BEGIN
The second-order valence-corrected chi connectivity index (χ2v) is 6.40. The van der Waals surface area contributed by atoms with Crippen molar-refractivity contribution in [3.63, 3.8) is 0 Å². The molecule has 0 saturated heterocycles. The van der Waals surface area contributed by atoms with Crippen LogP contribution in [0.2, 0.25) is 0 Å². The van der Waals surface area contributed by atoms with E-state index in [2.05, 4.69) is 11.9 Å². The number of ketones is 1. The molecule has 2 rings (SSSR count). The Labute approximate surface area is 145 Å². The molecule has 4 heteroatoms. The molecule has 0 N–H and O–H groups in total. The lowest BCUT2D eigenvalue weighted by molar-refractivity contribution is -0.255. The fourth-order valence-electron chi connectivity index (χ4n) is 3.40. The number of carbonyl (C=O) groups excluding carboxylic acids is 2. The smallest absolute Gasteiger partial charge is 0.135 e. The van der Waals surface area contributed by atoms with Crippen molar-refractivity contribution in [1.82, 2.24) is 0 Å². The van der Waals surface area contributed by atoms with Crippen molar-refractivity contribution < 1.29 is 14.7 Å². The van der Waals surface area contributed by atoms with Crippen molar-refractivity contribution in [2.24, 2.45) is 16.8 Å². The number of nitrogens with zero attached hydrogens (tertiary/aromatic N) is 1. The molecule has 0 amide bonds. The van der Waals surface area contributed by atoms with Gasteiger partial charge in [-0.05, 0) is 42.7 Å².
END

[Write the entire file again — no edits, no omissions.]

The second-order valence-corrected chi connectivity index (χ2v) is 6.40. The van der Waals surface area contributed by atoms with Crippen molar-refractivity contribution in [3.63, 3.8) is 0 Å². The molecule has 0 saturated heterocycles. The van der Waals surface area contributed by atoms with Crippen LogP contribution in [0.2, 0.25) is 0 Å². The van der Waals surface area contributed by atoms with E-state index in [2.05, 4.69) is 11.9 Å². The number of ketones is 1. The molecule has 2 rings (SSSR count). The Labute approximate surface area is 145 Å². The molecule has 4 heteroatoms. The molecule has 0 N–H and O–H groups in total. The lowest BCUT2D eigenvalue weighted by molar-refractivity contribution is -0.255. The fourth-order valence-electron chi connectivity index (χ4n) is 3.40. The number of carbonyl (C=O) groups excluding carboxylic acids is 2. The smallest absolute Gasteiger partial charge is 0.135 e. The van der Waals surface area contributed by atoms with Crippen molar-refractivity contribution in [1.82, 2.24) is 0 Å². The van der Waals surface area contributed by atoms with Crippen molar-refractivity contribution < 1.29 is 14.7 Å². The van der Waals surface area contributed by atoms with Crippen molar-refractivity contribution in [2.24, 2.45) is 16.8 Å². The number of nitrogens with zero attached hydrogens (tertiary/aromatic N) is 1. The molecule has 0 amide bonds. The van der Waals surface area contributed by atoms with Gasteiger partial charge in [-0.05, 0) is 42.7 Å².